The Works of Shakespear: The comedy of errors. The winter's tale. The life and death of King John. King Richard II (Google eBook)

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Robert Martin, 1768
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Page 262 - O, who can hold a fire in his hand, By thinking on the frosty Caucasus? Or cloy the hungry edge of appetite, By bare imagination of a feast?
Page 210 - There's nothing in this world can make me joy : Life is as tedious as a twice-told tale, Vexing the dull ear of a drowsy man ; And bitter shame hath spoil'd the sweet world's taste, That it yields nought but shame and bitterness.
Page 266 - This blessed plot, this earth, this realm, this England, This nurse, this teeming womb of royal kings, Fear'd by their breed, and famous by their birth, Renowned for their deeds as far from home, For Christian service and true chivalry...
Page 292 - To monarchize, be fear'd and kill with looks, Infusing him with self and vain conceit, As if this flesh which walls about our life Were brass impregnable, and...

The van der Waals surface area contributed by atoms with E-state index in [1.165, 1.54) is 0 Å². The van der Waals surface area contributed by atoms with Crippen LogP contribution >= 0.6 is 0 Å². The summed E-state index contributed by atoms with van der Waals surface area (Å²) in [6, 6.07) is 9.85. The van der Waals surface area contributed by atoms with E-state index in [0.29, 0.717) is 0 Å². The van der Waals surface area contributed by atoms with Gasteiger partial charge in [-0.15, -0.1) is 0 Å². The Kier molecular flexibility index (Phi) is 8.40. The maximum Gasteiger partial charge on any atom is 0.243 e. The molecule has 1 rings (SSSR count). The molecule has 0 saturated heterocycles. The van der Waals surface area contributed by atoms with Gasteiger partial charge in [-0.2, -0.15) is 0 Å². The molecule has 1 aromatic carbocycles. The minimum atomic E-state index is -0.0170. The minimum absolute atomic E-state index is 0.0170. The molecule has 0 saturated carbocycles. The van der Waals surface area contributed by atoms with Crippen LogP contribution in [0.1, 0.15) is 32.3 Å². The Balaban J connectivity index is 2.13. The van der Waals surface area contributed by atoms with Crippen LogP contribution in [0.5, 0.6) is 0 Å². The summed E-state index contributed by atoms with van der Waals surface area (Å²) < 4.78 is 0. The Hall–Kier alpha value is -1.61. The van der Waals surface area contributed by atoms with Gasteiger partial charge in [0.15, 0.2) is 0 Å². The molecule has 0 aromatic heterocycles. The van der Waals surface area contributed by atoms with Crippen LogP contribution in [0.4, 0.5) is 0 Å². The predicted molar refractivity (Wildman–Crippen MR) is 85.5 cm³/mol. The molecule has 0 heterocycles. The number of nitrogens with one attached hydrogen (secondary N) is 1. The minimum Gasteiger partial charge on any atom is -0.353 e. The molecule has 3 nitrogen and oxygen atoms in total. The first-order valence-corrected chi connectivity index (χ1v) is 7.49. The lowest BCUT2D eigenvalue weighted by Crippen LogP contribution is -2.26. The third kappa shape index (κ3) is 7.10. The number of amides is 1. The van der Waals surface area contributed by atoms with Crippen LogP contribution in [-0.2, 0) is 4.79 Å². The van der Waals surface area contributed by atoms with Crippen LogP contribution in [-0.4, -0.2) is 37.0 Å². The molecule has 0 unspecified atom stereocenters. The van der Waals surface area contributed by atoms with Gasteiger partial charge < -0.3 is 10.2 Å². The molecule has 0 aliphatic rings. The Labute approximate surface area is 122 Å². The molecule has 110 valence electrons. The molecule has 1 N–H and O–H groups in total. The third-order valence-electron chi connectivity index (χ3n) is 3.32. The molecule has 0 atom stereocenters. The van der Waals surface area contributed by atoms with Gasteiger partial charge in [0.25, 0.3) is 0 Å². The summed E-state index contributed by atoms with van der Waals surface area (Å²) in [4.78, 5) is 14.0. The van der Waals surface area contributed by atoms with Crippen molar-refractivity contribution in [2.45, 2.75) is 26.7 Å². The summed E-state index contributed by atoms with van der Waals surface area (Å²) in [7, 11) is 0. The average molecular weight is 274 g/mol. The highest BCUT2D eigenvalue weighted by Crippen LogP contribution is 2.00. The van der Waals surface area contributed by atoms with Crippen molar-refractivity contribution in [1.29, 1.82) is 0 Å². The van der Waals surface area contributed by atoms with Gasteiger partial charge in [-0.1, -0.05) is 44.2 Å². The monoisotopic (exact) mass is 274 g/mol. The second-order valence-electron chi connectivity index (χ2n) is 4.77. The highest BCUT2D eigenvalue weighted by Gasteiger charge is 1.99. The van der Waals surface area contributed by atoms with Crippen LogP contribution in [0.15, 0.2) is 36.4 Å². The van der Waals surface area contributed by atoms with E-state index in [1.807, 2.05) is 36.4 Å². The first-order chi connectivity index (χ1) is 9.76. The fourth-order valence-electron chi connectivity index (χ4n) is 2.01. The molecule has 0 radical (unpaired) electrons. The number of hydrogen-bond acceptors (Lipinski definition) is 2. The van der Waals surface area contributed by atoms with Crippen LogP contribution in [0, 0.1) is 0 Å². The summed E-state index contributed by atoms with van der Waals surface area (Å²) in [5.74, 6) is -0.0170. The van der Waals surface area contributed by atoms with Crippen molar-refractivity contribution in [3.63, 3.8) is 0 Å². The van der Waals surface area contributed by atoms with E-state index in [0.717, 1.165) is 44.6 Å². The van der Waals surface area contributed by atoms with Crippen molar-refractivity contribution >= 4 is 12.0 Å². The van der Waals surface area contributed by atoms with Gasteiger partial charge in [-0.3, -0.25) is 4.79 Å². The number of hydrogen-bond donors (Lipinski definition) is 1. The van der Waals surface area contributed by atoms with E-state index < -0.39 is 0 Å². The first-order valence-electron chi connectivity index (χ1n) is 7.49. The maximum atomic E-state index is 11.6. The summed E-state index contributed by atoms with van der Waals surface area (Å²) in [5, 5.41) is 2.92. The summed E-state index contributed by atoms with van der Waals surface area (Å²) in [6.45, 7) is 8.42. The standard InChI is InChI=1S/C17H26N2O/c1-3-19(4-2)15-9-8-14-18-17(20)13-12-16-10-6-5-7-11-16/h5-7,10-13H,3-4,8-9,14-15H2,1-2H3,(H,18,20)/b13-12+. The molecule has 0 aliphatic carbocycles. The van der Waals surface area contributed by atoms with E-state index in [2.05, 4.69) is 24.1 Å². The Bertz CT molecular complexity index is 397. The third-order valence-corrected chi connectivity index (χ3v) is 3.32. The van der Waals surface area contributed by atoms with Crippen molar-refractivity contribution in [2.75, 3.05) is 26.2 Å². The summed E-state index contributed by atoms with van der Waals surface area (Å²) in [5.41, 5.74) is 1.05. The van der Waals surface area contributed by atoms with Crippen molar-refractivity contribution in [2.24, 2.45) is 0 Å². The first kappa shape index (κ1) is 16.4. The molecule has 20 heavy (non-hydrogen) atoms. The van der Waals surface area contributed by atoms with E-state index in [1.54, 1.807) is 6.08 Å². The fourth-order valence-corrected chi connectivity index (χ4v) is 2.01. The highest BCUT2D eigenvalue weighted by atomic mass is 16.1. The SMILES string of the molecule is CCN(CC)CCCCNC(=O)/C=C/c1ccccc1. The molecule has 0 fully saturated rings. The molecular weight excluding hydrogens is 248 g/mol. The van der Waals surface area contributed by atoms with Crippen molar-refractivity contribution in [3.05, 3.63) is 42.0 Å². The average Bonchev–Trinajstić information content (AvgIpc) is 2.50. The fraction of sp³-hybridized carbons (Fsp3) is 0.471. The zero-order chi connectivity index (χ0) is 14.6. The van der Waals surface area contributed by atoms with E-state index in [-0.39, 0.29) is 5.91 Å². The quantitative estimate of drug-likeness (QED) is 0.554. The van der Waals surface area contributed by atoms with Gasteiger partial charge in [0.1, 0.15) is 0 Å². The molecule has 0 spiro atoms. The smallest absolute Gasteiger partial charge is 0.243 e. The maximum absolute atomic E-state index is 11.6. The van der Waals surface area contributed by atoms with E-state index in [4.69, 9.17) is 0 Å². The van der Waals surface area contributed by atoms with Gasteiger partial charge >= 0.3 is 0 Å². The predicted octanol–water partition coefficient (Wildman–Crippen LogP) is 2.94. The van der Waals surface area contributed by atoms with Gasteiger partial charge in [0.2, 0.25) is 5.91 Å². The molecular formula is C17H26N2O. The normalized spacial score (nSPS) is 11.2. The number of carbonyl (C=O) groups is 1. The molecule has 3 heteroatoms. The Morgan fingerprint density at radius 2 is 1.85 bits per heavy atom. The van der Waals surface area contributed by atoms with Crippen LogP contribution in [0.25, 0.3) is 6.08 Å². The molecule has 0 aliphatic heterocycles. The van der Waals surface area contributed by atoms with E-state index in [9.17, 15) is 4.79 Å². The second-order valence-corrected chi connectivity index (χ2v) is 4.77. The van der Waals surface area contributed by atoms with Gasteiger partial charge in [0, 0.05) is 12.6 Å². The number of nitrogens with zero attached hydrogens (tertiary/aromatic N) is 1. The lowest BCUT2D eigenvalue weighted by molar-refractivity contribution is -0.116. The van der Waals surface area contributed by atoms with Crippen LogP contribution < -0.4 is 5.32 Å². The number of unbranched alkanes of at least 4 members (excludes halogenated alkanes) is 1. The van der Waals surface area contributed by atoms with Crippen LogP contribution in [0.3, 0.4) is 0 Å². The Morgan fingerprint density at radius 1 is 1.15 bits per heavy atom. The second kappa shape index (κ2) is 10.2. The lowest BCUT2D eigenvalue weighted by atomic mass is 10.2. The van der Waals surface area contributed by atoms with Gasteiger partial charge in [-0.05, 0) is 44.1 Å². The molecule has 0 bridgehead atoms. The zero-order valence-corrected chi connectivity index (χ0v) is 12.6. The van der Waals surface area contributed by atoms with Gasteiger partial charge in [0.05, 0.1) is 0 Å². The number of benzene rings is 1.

Page 119 - This is an art Which does mend nature — change it rather; but The art itself is nature.
Page 317 - And thus still doing, thus he pass'd along. Duch. Alas ! poor Richard ! where rides he the while ? York. As in a theatre, the eyes of men, After a well-graced actor leaves the stage, Are idly bent on him that enters next, Thinking his prattle to be tedious : Even so, or with much more contempt, men's eyes Did scowl on Richard ; no man cried, God save him...
Page 287 - I weep for joy To stand upon my kingdom once again. Dear earth, I do salute thee with my hand, Though rebels wound thee with their horses' hoofs : As a long-parted mother with her child Plays fondly with her tears and smiles in meeting, So, weeping, smiling, greet I thee, my earth, And do thee favour with my royal hands.

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